Yale will not be the only school to swear in a new president this fall, as the upcoming inauguration of University President Peter Salovey will come just weeks after similar ceremonies at two of Yale’s peer institutions.

Salovey’s inauguration will take place the weekend of Oct. 12-13, with the formal inaugural ceremony slated for Sunday afternoon in Woolsey Hall. A range of festivities leading up to the weekend celebration will begin on Oct. 7 with departmental receptions and continue through the week with symposia, concerts and student gatherings. The celebration will come less than a month after Dartmouth College President Philip Hanlon and Princeton University President Christopher Eisgruber were sworn in as presidents of their respective schools.

According to University administrators, Salovey’s inauguration will showcase Yale history and ritual but also provide an opportunity for the new president to unveil a handful of projects he will pursue while at the helm of the University.

Yale School of Architecture Dean Robert A.M. Stern told the News last week that he believed Salovey would be “announcing two to three major projects during his inauguration.” He said one of these would be the continued construction of the two new residential colleges now that funding for that project has been secured through a $250 million donation.

University leaders have kept quiet about other projects Salovey will unveil, saying only in a press statement that the inauguration will showcase Yale’s “future aspirations.” Both Jonathan Edwards Master Penelope Laurans and Yale Spokesman Mike Morand ’87 DIV ’93 declined to provide details about the content of Salovey’s remarks.

The presidential inauguration is an opportunity for the University’s new leader to define a set of guiding principles for the coming years, Morand said.

“If you look at President [Richard] Levin’s address in October 1993 — entitled ‘our University and the wider world’ — you get a sense of the vision he set forth for his time as president: focusing on New Haven and Yale’s broader community,” Morand said. “Inaugural remarks are a prologue to the president of the future. They offer a strong vision statement.”

The inaugural ceremony itself is an invitation-only event in Woolsey Hall, but will be streamed online and broadcast in Battell Chapel and on Hillhouse Avenue. Salovey will be sworn into office by Margaret H. Marshall LAW ’76, the senior fellow of the Yale Corporation, and will receive the time-honored President’s Collar before delivering his inaugural address.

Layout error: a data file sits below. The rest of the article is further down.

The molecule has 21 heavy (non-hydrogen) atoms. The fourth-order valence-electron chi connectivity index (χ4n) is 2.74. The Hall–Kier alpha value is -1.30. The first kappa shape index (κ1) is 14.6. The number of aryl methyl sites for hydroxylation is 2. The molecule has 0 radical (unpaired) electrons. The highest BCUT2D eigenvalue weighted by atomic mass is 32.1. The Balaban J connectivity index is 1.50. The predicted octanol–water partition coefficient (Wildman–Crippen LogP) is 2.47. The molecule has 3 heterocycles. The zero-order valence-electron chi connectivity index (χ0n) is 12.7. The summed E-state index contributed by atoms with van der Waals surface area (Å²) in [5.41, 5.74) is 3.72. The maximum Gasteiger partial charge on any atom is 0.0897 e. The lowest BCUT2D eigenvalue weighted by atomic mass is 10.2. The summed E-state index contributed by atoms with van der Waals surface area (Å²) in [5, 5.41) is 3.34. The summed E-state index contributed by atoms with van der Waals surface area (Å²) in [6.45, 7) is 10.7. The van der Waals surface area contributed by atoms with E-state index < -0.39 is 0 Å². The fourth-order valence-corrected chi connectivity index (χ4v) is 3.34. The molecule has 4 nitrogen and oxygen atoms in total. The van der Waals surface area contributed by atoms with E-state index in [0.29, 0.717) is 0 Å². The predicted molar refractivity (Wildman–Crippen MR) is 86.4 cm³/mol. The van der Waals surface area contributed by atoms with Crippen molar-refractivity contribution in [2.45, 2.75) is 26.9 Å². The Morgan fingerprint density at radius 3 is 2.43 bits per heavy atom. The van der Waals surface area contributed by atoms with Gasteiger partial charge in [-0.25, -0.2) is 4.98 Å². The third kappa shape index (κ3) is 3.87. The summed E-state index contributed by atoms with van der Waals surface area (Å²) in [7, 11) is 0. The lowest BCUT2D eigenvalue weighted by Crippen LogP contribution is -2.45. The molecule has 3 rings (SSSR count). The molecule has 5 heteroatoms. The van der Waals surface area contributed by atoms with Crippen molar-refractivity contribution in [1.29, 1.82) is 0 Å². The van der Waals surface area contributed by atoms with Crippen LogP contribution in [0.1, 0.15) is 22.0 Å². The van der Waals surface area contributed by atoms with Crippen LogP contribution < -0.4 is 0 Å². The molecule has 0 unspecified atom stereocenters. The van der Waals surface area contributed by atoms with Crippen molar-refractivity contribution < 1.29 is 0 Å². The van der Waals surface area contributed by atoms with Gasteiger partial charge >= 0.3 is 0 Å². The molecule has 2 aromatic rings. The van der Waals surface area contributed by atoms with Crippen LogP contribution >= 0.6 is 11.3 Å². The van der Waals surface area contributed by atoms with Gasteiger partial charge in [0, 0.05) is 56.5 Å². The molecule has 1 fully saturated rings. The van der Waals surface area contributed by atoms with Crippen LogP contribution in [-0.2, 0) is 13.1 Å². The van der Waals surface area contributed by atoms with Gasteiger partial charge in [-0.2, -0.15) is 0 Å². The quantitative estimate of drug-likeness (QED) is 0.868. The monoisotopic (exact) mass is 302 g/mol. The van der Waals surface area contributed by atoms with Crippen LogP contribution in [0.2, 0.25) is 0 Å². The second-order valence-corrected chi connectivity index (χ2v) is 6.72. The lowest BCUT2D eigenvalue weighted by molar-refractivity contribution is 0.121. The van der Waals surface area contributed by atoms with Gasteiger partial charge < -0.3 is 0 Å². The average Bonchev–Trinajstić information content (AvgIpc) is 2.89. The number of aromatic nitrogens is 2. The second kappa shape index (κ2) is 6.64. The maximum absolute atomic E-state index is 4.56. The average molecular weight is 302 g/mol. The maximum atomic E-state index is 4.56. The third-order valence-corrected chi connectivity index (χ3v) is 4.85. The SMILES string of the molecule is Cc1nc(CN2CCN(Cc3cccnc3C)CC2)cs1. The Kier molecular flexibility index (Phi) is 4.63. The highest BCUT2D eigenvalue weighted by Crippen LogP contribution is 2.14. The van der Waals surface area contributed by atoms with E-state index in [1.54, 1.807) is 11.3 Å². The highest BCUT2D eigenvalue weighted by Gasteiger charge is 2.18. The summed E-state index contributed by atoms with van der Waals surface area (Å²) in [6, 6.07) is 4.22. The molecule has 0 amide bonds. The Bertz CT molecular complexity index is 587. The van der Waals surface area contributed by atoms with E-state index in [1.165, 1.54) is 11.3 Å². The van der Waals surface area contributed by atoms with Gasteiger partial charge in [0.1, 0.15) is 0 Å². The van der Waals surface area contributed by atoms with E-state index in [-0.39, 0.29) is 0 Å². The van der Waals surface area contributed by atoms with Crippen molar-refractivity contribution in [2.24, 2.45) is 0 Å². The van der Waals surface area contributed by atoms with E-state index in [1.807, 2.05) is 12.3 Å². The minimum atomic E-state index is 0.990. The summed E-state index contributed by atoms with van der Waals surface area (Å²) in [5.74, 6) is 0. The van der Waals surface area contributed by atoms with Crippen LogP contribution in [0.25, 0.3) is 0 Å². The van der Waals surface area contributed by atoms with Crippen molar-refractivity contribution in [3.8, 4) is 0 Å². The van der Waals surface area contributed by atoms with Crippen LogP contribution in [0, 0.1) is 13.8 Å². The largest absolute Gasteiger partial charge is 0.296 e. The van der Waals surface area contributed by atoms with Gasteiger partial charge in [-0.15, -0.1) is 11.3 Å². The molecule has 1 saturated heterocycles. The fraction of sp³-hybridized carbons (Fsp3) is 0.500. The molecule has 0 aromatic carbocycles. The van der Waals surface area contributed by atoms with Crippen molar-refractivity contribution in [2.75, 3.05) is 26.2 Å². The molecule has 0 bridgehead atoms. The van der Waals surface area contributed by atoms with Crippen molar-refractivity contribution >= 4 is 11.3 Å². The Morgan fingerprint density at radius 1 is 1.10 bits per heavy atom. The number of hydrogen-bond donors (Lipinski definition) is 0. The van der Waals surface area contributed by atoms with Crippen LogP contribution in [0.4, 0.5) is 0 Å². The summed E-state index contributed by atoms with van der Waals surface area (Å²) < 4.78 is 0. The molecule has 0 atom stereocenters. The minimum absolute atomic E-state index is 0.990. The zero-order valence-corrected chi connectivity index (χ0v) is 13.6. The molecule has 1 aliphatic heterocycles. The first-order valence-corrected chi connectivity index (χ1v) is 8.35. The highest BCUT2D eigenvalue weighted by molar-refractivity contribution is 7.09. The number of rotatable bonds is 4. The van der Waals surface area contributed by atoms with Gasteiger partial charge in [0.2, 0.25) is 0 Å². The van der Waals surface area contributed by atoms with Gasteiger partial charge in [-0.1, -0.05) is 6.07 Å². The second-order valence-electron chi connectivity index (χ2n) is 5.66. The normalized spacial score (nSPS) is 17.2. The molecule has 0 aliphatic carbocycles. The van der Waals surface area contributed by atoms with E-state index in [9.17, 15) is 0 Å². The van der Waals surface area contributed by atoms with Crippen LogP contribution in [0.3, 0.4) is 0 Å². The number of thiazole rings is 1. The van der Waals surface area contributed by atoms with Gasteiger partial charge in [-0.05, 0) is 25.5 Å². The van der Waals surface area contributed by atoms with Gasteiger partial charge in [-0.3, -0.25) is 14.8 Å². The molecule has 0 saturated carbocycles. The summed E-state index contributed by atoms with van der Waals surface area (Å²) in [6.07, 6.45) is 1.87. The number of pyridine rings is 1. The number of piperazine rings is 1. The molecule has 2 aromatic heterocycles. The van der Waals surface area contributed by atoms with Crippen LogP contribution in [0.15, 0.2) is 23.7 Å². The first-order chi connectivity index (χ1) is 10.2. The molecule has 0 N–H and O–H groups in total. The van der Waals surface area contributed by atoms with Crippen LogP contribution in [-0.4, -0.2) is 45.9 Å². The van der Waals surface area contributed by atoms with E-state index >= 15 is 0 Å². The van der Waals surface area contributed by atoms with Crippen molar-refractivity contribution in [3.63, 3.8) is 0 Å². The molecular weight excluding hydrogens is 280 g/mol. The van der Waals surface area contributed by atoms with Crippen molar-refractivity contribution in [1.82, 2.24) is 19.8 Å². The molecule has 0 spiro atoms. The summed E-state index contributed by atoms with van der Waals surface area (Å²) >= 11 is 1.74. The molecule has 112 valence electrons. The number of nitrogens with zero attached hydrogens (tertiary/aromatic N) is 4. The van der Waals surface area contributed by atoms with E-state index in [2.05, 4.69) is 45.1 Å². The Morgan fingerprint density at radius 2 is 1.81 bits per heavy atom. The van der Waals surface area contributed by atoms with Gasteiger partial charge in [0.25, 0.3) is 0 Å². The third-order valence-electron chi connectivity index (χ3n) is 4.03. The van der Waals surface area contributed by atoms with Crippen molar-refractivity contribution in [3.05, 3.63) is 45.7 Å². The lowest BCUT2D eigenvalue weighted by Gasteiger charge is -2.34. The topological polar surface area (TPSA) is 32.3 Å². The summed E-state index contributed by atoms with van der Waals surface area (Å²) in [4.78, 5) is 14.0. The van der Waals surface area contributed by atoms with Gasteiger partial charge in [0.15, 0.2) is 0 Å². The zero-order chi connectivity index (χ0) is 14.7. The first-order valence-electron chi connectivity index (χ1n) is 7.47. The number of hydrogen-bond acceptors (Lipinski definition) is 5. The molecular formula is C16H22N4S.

The wide range of events leading up to Sunday’s inauguration is in keeping with “Salovey’s commitment to making Yale both more unified and accessible,” Morand said.

Morand said this year’s schedule of events is designed to “include all of the constituents of Yale” while also welcoming roughly 1,000 visitors from around the world — including the president of the National University of Singapore, the vice-chancellor of Oxford and the presidents of an array of American Universities.

Inaugural ceremonies at Dartmouth and Princeton were similarly grand.

Hanlon spoke to a crowd of roughly 2,800 members of the Dartmouth community in his Sept. 20 address about the college’s rich traditions and revealed two new initiatives: the creation of a “Society of Fellows” program, which will bring postdoctoral fellows to the college to develop their research and gain practice teaching, and the establishment of an “Innovation Center and New Venture Incubator” that will provide resources to student entrepreneurs.

Together, he said, the two projects will further the college’s “academic enterprise over the next decade.”

Julie Solomon, a freshman at Dartmouth, said she enjoyed the day’s festivities but was put off by the more traditional aspects of the ceremony, including the “passing down of random artifacts.”

Tradition was also at the forefront of Princeton’s exercises.

Rather than announcing new projects for Princton, Eisgruber, a constitutional law scholar, used the Sept. 22 occasion to celebrate the University’s commitment to the liberal arts in an age of digital communication and the 24-hour news cycle — an age, he said, when “we talk in tweets.”

Nathan Eckstein, a sophomore at Princeton, said the events included much fanfare but “not many people showed up.”

Eckstein said it is his understanding that Eisgruber plans to continue to pursue many of former Princeton President Shirley Tilghman’s initiatives, including the Arts and Transit Project, which seeks to expand public access to arts spaces in the broader Princeton area. That and fundraising, he said, appear to be Eisgruber’s central concerns.

All three presidents were university provosts prior to assuming the presidency — Hanlon at the University of Michigan and Salovey and Eisgruber at their current institutions.